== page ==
Welcome to the Driver's Seat


In a somewhat surprising move for the strict and conservative nation, Saudi Arabia has finally lifted driving restrictions on women, allowing them to drive on the country’s roads. 

With the rescission of the rule, Saudi women may now obtain driver's licenses and can also take the wheel without permission from a man of the family. The move has been met with generally positive reactions, both worldwide and at home. Women all over the country were overjoyed in realizing that such a huge step towards improving women’s rights has finally been taken. Unfortunately, there are still some ultra-conservative holdouts within many facets of Saudi society who are adamantly opposed to the new change. 

Fortunately, whatever backlash may ensue won’t have the backing of the government, in part because lifting restrictions on women’s rights is seen by many high-level officials and princes as essential to the country’s future. Prince Alwaleed bin Talal, a businessman and part of the royal family, has strongly advocated for increasing women’s rights, of which driving was a top priority. He, along with the current crown prince Mohammad Bin Salman Al Saud, recognized that for generations the country has been severely limiting the economic growth potential in limiting women’s rights.

Jean Etienne, a senior studying business administration, agrees. 

“You essentially had entire industries based around driving women around,” he says. “For example, during World War II you didn’t have people concerned about a driving ban, it didn’t make sense for men to be taken away from other responsibilities to drive women around.”

Saudi Arabia’s top exports are crude oil and related products. Due to low oil prices over the past several years as a result of an explosion of oil production in the US, the price for a barrel of oil has hovered around or below $50 a barrel. While that price allows for slim to no profit margins at a US based production facility, in Saudi Arabia that translates into a severe reduction on governmental revenues. Any effort by the Saudi government and OPEC (Organization of Petroleum Exporting Countries) to cut production of petroleum to raise prices is almost immediately offset by increased production by US and other non-OPEC producers to take advantage of the raised prices.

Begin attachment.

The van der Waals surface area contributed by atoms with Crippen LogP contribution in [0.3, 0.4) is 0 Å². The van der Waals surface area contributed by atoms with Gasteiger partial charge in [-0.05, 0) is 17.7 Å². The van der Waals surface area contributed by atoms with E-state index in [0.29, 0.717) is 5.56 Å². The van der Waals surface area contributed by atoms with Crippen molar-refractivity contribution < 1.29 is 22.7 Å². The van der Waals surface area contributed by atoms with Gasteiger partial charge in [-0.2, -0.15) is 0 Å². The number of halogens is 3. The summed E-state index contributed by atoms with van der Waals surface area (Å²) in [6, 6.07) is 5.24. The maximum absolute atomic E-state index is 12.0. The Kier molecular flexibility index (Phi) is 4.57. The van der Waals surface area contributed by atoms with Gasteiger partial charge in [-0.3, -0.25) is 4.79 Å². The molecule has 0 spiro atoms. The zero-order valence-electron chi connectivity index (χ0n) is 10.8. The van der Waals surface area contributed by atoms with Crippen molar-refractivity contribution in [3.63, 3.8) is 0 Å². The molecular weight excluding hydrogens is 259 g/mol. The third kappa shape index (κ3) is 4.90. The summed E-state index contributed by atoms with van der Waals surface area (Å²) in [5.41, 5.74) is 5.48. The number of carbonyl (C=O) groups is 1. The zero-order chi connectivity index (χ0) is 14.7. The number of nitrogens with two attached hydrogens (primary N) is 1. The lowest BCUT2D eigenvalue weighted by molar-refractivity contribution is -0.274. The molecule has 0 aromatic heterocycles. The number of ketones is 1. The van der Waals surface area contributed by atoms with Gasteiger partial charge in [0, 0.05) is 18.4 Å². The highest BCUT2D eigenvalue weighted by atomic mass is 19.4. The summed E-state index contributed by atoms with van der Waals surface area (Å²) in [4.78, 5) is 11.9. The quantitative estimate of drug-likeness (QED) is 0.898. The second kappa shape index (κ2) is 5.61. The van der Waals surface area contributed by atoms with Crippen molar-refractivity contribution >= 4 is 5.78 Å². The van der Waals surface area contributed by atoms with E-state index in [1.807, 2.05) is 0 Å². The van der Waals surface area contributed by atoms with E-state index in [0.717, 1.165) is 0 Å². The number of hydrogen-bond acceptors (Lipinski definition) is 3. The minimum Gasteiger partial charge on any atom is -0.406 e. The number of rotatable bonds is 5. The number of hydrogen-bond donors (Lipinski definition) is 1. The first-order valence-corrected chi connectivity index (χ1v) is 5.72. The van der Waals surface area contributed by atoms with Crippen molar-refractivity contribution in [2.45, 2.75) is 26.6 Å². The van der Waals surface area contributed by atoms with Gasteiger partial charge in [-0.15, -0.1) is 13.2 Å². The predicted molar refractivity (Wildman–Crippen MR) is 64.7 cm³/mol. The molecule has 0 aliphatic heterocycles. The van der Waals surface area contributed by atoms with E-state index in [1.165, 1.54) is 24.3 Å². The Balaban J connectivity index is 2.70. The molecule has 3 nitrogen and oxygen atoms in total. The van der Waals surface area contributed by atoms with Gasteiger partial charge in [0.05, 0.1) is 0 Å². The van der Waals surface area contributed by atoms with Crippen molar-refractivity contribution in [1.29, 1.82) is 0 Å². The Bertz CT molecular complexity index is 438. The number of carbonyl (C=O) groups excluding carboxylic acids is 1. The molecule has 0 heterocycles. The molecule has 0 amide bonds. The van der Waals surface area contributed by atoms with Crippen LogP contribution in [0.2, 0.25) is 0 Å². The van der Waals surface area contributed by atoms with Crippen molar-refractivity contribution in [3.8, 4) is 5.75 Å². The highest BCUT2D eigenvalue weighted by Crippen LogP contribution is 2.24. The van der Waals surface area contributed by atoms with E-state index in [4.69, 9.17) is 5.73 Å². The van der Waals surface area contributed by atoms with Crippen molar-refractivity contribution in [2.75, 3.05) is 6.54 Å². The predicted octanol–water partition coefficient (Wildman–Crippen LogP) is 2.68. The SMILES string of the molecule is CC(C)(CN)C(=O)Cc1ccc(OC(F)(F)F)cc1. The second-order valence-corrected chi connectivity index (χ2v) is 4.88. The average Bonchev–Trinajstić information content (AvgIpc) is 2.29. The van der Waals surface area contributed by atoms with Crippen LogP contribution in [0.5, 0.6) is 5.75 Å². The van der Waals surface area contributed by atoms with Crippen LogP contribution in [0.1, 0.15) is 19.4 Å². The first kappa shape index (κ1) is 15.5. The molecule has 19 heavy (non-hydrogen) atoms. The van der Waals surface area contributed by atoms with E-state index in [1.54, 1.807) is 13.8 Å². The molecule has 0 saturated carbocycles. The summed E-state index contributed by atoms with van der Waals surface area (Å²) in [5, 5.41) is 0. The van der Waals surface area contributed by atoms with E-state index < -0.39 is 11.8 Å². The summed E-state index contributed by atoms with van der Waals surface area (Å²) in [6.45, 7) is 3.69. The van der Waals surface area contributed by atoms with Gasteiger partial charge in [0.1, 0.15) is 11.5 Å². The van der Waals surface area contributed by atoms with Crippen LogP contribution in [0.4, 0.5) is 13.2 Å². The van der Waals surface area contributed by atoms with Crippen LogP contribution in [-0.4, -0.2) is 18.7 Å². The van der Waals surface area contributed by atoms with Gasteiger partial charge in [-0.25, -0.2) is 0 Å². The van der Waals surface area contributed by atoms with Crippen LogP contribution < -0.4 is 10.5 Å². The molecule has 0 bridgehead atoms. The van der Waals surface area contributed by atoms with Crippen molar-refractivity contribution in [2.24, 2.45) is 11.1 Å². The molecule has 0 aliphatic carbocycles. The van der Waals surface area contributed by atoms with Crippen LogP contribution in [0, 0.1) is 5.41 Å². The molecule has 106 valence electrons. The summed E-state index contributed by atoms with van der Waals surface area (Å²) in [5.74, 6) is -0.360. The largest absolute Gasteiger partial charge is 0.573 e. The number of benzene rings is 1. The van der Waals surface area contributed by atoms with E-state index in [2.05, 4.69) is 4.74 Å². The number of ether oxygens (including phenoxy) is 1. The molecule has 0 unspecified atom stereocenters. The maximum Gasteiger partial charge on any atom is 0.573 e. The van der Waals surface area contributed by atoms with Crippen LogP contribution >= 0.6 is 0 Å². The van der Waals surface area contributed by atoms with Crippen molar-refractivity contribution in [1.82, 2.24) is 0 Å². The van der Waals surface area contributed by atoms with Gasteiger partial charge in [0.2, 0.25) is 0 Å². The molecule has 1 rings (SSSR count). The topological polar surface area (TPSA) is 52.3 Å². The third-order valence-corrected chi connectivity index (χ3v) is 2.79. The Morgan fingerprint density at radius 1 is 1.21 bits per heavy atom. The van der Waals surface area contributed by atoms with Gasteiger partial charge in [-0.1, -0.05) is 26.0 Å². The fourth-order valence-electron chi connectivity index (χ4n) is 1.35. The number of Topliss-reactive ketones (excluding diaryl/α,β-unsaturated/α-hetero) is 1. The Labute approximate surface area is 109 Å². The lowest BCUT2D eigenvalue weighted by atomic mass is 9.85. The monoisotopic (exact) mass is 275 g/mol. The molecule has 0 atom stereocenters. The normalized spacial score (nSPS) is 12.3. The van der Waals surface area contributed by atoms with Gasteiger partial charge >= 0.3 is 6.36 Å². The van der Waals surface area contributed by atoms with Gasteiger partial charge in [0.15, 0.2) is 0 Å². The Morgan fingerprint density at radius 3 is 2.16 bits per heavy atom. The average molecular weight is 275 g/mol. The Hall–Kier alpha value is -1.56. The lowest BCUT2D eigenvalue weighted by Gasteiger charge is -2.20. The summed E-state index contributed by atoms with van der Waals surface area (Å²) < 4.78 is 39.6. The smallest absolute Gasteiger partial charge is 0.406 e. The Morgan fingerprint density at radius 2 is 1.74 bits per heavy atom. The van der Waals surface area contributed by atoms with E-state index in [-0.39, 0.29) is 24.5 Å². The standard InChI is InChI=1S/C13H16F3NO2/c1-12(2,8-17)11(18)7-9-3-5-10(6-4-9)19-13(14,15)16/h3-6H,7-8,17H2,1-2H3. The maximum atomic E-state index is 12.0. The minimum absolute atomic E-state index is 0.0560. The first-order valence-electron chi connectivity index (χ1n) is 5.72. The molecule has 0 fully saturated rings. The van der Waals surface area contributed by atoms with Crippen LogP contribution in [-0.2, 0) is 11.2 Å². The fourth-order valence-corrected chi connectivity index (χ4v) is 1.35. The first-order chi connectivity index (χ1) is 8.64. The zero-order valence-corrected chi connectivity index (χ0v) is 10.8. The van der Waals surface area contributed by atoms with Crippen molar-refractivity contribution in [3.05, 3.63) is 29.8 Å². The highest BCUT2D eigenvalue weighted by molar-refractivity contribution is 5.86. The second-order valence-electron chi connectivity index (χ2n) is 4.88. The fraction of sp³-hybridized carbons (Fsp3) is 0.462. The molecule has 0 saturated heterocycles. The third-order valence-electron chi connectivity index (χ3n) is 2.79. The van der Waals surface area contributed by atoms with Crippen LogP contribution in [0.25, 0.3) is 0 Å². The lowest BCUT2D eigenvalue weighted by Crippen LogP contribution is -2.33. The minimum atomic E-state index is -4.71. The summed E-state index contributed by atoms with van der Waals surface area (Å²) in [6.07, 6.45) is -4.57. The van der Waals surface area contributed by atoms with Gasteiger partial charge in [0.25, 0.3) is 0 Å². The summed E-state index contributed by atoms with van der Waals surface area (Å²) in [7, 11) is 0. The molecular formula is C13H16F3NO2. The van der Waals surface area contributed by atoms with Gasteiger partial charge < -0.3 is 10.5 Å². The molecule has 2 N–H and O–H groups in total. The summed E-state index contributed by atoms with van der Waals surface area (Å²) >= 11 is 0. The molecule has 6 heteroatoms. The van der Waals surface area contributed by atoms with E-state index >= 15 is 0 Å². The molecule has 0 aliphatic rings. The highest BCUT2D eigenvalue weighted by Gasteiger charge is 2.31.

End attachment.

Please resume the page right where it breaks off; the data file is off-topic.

Because of this, the recent Saudi government, at the behest of Prince Muhammad, has announced Vision 2030, a master plan to make the country progressively less and less reliant on oil and more reliant on manufactured goods and providing services. This includes selling a small stake in their massive state-owned company, Saudi Aramco.

Even more crucial to this plan, however, is ensuring home-grown talent, such as engineers, coders, businessmen (and now, women) are effective enough to compete on the global scale. This is where allowing women to drive comes into play, or more broadly, allowing greater participation for them in the workforce. With a few policy changes, the country has essentially doubled its potential economic output. 

In essence, the country has realized that the current conservative ruling structure cannot survive if the economy is allowed to tank, as was previously almost guaranteed. The only way forward into the future is rapid, drastic change, in both the economy and in society. Giving women back the rights they were unjustly denied for generations is an incredibly crucial part of this change.

Jesse Shoghi is a junior studying computing.